If we are ever going to have an adult relationship with the Muslim world, it will be based on our interests, not values. It will work because both sides know exactly what they are getting out of it.
The Muslim world wants to know what to expect from us. It hates Obama because of his unreliability. To them, his political ideology resembles some species of mysticism which they do not share. It much prefers an arrangement based on mutual interests over our misguided mystical attempts to discover shared values by pretending that Islam is just Christianity misspelled.
It’s not an immigration ban that poses a threat to the coalition, it’s the insistence that shared values come before shared interests. If we are to have shared values with a Muslim coalition, that requires us to prosecute blasphemy against Islam, provide a special status to Muslims and a lower status to non-Muslims. Such an approach is incompatible with our own values, yet we have begun doing just that. Locking up filmmakers and condemning cartoonists has given us more in common with Saudi Arabia and ISIS. And it would be unfortunate if we had to become an Islamic state to fight the Islamic State.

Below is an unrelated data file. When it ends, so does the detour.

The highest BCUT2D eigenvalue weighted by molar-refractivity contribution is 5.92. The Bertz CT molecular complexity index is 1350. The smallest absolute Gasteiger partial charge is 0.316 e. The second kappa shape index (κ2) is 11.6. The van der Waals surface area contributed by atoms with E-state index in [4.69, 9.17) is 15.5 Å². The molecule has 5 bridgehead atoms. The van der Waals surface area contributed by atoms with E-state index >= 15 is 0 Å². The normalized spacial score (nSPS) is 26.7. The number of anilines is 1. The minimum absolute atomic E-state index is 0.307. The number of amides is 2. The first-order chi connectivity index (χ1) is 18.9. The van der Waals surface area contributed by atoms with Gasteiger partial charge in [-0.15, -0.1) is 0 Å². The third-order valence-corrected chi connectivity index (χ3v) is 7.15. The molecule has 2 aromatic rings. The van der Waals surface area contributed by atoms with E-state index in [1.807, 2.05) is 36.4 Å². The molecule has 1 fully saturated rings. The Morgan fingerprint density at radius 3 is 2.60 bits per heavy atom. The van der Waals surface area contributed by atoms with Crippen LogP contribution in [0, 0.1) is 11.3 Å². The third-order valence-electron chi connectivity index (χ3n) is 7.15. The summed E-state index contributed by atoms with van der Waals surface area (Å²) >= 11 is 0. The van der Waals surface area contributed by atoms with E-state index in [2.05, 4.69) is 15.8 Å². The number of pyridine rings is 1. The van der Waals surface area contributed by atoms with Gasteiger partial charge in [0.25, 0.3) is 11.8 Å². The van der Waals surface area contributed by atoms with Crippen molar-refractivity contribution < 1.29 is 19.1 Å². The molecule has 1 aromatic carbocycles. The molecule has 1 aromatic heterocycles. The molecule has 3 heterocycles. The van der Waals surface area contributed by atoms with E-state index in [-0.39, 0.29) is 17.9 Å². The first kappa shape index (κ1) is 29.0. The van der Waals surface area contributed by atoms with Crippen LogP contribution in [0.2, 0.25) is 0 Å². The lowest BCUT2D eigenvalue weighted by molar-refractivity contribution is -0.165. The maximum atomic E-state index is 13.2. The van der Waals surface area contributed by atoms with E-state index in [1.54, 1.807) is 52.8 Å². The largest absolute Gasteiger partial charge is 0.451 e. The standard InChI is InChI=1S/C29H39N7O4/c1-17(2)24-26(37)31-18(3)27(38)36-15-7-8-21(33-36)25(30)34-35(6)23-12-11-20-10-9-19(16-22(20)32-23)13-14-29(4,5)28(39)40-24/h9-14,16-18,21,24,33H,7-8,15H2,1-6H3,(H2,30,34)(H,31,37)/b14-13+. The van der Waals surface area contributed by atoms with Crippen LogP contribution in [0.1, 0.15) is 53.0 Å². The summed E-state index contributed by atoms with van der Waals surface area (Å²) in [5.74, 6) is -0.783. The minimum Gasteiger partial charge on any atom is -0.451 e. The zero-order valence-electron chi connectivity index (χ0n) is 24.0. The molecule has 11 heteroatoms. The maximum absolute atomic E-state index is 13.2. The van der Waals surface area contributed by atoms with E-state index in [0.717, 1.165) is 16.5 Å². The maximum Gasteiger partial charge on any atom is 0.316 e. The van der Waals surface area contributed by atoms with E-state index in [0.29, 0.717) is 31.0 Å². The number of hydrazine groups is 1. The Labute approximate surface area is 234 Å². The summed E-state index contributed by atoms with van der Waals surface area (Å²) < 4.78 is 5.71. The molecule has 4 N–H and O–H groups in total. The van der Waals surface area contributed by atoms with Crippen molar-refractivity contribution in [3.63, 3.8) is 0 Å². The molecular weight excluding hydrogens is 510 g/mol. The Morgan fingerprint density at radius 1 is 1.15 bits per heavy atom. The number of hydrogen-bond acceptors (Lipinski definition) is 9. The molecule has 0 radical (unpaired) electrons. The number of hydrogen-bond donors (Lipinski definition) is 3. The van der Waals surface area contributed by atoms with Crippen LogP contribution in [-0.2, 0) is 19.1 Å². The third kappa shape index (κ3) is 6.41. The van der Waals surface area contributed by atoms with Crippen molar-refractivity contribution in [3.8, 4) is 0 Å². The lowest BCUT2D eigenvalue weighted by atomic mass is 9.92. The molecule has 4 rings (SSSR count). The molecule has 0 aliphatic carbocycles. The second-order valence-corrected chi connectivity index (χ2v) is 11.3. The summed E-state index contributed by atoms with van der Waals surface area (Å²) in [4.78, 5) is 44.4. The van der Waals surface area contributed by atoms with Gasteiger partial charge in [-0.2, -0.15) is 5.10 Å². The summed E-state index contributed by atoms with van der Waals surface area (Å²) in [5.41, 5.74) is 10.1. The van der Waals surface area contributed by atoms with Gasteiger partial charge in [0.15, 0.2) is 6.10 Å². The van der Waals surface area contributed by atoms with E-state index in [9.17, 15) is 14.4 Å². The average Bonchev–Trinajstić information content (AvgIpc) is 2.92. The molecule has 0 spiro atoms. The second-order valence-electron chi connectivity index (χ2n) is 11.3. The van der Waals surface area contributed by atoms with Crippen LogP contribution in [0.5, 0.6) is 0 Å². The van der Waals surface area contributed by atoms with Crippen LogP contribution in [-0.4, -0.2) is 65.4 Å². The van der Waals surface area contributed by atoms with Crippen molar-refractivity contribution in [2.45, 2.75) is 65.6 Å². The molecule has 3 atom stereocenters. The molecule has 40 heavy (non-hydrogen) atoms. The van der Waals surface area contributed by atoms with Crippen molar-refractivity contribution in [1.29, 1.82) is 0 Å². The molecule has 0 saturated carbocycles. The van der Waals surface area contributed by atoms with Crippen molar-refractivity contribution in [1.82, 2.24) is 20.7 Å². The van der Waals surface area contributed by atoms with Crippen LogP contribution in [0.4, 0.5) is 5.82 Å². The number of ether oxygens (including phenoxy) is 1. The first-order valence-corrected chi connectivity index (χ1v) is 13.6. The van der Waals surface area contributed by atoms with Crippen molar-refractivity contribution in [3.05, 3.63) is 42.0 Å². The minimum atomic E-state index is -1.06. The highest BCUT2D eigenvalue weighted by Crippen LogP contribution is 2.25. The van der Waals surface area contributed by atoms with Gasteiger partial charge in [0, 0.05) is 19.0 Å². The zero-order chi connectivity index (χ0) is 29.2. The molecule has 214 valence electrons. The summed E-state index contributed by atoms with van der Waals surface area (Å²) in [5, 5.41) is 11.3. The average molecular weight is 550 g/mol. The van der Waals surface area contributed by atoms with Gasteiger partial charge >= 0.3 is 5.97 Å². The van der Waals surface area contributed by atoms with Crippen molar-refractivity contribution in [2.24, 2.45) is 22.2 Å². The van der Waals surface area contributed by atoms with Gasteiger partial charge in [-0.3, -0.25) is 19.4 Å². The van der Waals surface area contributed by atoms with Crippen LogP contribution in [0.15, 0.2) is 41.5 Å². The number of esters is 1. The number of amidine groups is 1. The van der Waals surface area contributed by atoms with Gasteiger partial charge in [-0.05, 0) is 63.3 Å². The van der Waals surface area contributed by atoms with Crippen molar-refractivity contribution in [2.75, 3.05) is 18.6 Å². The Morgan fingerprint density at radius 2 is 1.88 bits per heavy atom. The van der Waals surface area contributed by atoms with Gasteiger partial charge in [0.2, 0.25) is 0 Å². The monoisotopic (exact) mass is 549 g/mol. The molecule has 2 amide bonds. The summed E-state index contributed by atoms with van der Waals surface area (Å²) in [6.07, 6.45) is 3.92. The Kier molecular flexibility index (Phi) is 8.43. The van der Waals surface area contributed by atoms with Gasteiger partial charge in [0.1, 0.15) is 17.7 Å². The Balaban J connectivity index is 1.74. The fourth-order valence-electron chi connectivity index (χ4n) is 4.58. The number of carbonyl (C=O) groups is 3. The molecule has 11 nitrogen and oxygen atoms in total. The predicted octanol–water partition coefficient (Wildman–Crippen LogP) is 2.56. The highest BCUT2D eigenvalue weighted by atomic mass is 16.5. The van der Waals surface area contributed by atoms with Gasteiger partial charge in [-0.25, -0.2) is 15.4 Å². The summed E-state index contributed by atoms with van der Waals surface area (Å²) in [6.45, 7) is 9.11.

We can best fight ISIS by being a free nation. There is no use in defeating ISIS just to become ISIS. That will not prevent us from joining coalitions of shared interests with anyone else, but it will stop us from trying to find shared values with Islamic tyrannies of the axe, burka and sword. A ban on Muslim migration will allow us to fight ISIS abroad instead of fighting ISIS and becoming ISIS at home.
Daniel Greenfield is a New York City based writer and blogger and a Shillman Journalism Fellow of the David Horowitz Freedom Center.